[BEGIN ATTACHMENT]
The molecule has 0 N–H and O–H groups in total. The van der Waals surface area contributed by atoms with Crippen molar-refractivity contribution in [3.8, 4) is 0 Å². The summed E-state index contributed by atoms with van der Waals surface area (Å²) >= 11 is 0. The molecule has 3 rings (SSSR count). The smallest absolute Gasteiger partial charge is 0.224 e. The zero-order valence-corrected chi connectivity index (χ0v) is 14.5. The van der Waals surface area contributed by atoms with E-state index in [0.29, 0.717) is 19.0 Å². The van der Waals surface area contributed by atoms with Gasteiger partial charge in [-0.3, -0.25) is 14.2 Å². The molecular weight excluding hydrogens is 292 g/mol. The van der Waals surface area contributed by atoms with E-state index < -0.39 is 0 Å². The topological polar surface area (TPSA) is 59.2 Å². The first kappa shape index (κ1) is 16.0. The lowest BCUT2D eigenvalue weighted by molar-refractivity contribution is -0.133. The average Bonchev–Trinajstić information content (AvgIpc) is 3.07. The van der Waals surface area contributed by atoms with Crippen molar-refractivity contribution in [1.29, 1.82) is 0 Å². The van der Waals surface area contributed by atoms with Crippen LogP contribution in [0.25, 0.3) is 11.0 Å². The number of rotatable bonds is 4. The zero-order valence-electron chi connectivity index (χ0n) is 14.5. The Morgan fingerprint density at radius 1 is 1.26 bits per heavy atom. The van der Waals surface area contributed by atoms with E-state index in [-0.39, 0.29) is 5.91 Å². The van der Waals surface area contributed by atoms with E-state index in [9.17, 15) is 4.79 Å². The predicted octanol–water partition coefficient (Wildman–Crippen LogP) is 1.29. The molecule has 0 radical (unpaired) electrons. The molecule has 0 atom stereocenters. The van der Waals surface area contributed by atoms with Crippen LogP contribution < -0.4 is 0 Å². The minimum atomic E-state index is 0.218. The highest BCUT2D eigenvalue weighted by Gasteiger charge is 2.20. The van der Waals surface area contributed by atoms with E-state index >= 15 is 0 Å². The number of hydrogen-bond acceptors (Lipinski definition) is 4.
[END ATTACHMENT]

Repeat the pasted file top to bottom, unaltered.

The molecule has 0 N–H and O–H groups in total. The van der Waals surface area contributed by atoms with Crippen molar-refractivity contribution in [3.8, 4) is 0 Å². The summed E-state index contributed by atoms with van der Waals surface area (Å²) >= 11 is 0. The molecule has 3 rings (SSSR count). The smallest absolute Gasteiger partial charge is 0.224 e. The zero-order valence-corrected chi connectivity index (χ0v) is 14.5. The van der Waals surface area contributed by atoms with E-state index in [0.29, 0.717) is 19.0 Å². The van der Waals surface area contributed by atoms with Gasteiger partial charge in [-0.3, -0.25) is 14.2 Å². The molecular weight excluding hydrogens is 292 g/mol. The van der Waals surface area contributed by atoms with E-state index < -0.39 is 0 Å². The topological polar surface area (TPSA) is 59.2 Å². The first kappa shape index (κ1) is 16.0. The lowest BCUT2D eigenvalue weighted by molar-refractivity contribution is -0.133. The average Bonchev–Trinajstić information content (AvgIpc) is 3.07. The van der Waals surface area contributed by atoms with Crippen molar-refractivity contribution in [1.29, 1.82) is 0 Å². The van der Waals surface area contributed by atoms with Crippen LogP contribution in [0.25, 0.3) is 11.0 Å². The number of rotatable bonds is 4. The zero-order valence-electron chi connectivity index (χ0n) is 14.5. The Morgan fingerprint density at radius 1 is 1.26 bits per heavy atom. The van der Waals surface area contributed by atoms with E-state index in [-0.39, 0.29) is 5.91 Å². The van der Waals surface area contributed by atoms with E-state index in [9.17, 15) is 4.79 Å². The predicted octanol–water partition coefficient (Wildman–Crippen LogP) is 1.29. The molecule has 0 radical (unpaired) electrons. The molecule has 0 atom stereocenters. The van der Waals surface area contributed by atoms with Crippen LogP contribution < -0.4 is 0 Å². The minimum atomic E-state index is 0.218. The highest BCUT2D eigenvalue weighted by Gasteiger charge is 2.20. The van der Waals surface area contributed by atoms with E-state index >= 15 is 0 Å². The number of hydrogen-bond acceptors (Lipinski definition) is 4.